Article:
Mumbai: The pace of corporate ratings downgrades increased in the second half (H2) of fiscal 2011 (FY11) even as upgrades moderated because of delays in loan repayment, project implementation and reduced demand, according to a report by Icra Ltd.
Icra said even though the total number of upgrades as a percentage of all live ratings rose to 13.8% in FY11 from 9.24% in the previous fiscal, the trend has shifted towards downgrades in the second half of FY11 and is likely to continue that way in the year to 31 March 2012.
Live rating is defined as number of issuers with outstanding rating as on 1 April or 1 October.
Sugar makers, hotels and power companies were among the worst affected, with percentage of downgrades rising 25% among sugar companies, 13% for hotels and 20% for power, Icra said.
Upgrades will continue to moderate, while downgrades will increase going forward because of slowdown in demand, compression of operating profitability because of cost factors, high interest rates and lacklustre capital markets constraining access to equity, said Naresh Takkar, managing director and chief executive of Icra.
“H2 showed a break of pattern, with the total upgrades as a percentage of opening issuers moderating to 5.83% from 6.54% in H1 of 2010-11, and the total downgrades as a percentage of opening issuers rising to 5.34% in H2 of 2010-11 from 3.73% in H1 of 2010-11,” the Indian unit of credit rating company Moody’s Corp. said. Icra rates 3,500 companies, both large and small, in India, according to Takkar.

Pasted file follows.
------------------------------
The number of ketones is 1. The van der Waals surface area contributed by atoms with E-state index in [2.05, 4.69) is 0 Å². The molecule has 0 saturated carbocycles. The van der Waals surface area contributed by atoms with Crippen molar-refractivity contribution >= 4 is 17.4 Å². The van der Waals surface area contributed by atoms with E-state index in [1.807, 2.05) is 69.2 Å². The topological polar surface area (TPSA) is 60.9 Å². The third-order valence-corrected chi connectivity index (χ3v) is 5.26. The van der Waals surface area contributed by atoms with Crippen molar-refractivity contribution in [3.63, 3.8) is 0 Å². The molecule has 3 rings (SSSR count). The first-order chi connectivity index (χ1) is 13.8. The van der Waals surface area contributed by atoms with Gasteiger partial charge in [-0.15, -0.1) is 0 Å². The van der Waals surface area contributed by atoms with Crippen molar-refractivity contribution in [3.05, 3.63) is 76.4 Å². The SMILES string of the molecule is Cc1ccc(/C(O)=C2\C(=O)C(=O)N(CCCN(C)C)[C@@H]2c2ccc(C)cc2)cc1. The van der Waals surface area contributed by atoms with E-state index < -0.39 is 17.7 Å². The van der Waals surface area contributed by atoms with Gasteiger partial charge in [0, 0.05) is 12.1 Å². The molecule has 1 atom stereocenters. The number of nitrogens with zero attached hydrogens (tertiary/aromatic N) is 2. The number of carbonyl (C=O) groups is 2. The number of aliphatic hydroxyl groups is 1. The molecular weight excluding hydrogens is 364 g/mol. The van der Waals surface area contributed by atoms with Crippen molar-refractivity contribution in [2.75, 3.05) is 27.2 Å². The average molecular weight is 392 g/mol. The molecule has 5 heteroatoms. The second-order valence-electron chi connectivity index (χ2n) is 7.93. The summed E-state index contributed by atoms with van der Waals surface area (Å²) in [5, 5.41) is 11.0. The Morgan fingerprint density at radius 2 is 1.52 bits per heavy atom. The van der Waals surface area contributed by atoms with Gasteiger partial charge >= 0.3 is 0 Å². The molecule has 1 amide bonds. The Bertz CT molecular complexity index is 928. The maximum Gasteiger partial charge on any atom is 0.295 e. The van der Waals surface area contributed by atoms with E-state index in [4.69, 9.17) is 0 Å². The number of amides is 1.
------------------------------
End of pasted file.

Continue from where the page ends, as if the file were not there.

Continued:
“The macro environment like inflation and interest rate hikes was the reason for the delay in repayment and project implementation,” he said.
The inverse credit ratio, or the ratio of downgrades to upgrades, has increased steadily in the past eight quarters, Icra said.
“Inverse credit ratio, which had declined steadily from 5.13 in Q1 of 2009-10 (quarter ended June 2009) to 0.42 in Q2 of 2010-11, rose gradually to 0.87 in Q3 of 2010-11 and further to 1.00 in Q4 of 2010-11,” Icra said.
The report mirrors a similar study by credit rating company Crisil Ltd, which said that rising input costs, higher interest rates and the likely impact on consumption demand will erode company profits and, hence, ratings in FY12.
Crisil uses a measure known as the modified credit ratio (MCR) to gauge performance.
MCR is the ratio of upgrades plus reaffirmations to downgrades plus reaffirmations, according to Crisil.
Reaffirmations are credit ratings of companies that have not changed.
MCR is likely to fall in FY12, as more companies may get downgraded because of stretched credit quality and pressure on corporate profitability, Pawan Agrawal, director of corporate ratings at Crisil Ratings said.
Crisil rates 6,173 companies.